Alexian Brothers Health System's recent strategy has been like the Big Bang Theory in reverse. Instead of exploding into an array of new markets, the system has pulled out of some cities, concentrating all its hospital operations in the Chicago suburbs.
Alexian last exited a market late in 1998 when it sold 192-bed Alexian Brothers Hospital, San Jose, Calif., to Nashville-based Columbia/HCA Healthcare Corp. in a three-way hospital swap.
In the exchange, Alexian sold its California hospital to the for-profit giant for $60 million and then bought two suburban Chicago hospitals from Columbia for $254 million.
The two former Columbia hospitals, along with Alexian's flagship 393-bed Alexian Brothers Medical Center in Elk Grove Village, Ill., have given the system a small fiefdom in northwest suburban Chicago.
"We think we are getting a lot more attention and respect from the payers," says Dean Grant, who heads the system's hospital division, referring to successful contract negotiations. "It is hard not to recognize the Alexian Brothers presence in this market."
The hospitals Alexian bought from Columbia were 195-bed Hoffman Estates (Ill.) Medical Center, now called St. Alexius Medical Center, and 94-bed Woodland Hospital, a psychiatric facility now called Alexian Brothers Behavioral Health Hospital.
In the past decade, Alexian has sold two other hospitals, one in Elizabeth, N.J., and another in St. Louis.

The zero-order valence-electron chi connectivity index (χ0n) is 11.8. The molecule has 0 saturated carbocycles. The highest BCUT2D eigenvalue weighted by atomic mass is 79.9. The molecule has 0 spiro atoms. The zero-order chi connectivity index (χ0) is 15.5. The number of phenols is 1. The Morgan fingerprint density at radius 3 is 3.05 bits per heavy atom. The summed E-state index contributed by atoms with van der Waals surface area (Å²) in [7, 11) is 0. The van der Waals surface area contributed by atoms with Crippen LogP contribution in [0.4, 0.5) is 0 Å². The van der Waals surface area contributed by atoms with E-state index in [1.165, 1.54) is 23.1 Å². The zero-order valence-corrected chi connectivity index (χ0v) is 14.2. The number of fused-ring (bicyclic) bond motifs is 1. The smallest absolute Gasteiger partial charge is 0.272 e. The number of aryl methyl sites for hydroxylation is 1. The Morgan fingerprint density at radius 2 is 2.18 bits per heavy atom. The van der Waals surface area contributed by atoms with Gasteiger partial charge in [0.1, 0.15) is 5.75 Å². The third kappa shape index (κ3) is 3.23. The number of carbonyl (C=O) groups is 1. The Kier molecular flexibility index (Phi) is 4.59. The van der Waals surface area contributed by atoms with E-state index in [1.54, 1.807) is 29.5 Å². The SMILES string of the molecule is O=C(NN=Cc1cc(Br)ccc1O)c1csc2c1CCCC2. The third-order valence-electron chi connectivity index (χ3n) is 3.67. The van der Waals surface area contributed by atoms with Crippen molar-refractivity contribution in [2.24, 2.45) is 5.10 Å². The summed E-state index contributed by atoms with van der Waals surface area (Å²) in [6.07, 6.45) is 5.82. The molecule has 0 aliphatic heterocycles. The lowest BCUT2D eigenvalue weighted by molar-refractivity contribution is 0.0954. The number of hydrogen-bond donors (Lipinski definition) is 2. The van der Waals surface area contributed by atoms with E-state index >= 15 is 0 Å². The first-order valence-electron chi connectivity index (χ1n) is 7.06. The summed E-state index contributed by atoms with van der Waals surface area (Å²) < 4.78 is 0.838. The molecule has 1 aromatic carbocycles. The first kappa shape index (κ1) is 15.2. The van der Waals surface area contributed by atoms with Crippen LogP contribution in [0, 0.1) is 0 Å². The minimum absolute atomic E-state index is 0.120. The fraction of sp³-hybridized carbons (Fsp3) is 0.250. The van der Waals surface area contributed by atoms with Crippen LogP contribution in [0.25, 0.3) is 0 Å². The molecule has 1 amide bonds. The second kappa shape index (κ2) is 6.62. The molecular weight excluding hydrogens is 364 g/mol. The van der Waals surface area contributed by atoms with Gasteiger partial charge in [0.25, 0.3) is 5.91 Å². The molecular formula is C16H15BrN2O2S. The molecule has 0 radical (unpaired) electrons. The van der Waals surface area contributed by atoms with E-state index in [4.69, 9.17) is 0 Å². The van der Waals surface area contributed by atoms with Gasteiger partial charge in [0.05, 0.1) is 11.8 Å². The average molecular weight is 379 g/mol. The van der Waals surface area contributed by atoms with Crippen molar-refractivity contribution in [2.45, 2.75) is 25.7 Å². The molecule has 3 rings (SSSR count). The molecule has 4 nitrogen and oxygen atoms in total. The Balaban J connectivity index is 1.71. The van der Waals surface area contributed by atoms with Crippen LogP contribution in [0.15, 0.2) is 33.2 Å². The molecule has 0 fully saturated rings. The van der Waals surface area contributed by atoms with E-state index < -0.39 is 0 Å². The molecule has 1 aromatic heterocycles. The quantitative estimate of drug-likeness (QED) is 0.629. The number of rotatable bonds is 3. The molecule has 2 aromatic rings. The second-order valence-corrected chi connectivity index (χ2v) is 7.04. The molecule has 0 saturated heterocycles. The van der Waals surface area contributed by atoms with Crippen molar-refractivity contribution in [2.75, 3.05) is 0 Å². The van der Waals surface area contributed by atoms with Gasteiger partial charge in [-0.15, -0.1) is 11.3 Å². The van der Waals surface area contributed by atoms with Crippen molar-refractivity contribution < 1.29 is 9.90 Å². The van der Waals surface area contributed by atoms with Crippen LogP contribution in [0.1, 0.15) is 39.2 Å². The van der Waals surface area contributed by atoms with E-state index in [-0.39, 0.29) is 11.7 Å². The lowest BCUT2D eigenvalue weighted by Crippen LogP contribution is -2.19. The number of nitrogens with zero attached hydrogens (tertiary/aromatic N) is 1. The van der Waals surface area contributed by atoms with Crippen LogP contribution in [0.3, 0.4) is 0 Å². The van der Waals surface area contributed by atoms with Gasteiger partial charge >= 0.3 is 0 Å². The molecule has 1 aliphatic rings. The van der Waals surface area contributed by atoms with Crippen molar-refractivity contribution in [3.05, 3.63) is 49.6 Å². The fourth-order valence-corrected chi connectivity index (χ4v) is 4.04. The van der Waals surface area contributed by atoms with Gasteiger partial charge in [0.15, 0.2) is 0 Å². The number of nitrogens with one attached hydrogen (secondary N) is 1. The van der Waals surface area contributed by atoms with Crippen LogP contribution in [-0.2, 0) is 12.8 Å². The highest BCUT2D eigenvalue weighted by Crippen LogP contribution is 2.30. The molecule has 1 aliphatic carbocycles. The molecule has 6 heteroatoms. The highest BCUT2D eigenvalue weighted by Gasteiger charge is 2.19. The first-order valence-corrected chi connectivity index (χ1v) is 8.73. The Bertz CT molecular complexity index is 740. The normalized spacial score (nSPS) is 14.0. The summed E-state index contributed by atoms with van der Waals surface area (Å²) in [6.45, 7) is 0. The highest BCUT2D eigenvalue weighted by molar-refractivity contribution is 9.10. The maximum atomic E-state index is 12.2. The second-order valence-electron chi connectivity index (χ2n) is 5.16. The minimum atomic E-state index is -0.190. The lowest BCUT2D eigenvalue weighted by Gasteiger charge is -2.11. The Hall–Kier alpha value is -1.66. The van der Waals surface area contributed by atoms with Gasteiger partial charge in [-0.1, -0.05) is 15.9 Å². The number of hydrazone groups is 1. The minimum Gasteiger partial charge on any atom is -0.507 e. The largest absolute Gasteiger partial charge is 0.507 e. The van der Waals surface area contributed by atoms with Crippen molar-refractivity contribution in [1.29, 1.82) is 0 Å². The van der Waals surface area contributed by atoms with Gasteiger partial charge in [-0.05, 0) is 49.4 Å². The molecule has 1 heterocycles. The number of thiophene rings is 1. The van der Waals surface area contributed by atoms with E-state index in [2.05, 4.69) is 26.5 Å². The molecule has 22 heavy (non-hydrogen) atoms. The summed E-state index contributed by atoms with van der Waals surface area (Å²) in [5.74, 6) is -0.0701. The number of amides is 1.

But leaving the San Jose market wasn't cheap for Alexian. The system had to donate $4 million to a nearby competing Catholic hospital in an unusual antitrust settlement with the state of California. Columbia also had to make financial concessions to clear the deal, which gave Columbia control of three of San Jose's six hospitals (Jan. 4, p. 15).
Moody's Investors Service issued a bond rating report before the deal noting that by buying Columbia's suburban Chicago hospitals, Alexian would gain leverage to negotiate with managed-care companies.
However, Moody's cautioned that buying the hospitals would push Alexian's outstanding debt to $380 million from $156 million.
But Alexian has a healthy bottom line.
Last year, the system posted net income of $13.7 million on total revenues of $432.7 million.
That's a slight increase from 1997 when Alexian posted net income of $13.6 million on total revenues of $440.7 million, says Kelley Clancy, a spokeswoman for the system.
Alexian Brothers is a Roman Catholic religious order of men, which has about 50 brothers in the U.S. and 130 worldwide.
The brothers have been in the healthcare business for more than 130 years. However, it wasn't until 1963 that the system admitted the first woman to its hospitals.
While Alexian's hospital holdings are concentrated in Illinois, the system operates in other states. Those operations include long-term-care facilities in Missouri, Tennessee and Wisconsin, and three residential facilities in Illinois and Missouri for people with AIDS, Clancy says.
Despite increased consolidation in the Chicago suburbs, Alexian Brothers has no immediate plans for other hospital acquisitions or a merger, Grant says.
But if Alexian does make such plans, it would be because the system wanted to, not because it had to.
"The action we've taken in the last year put us more in the driver's seat," Grant says.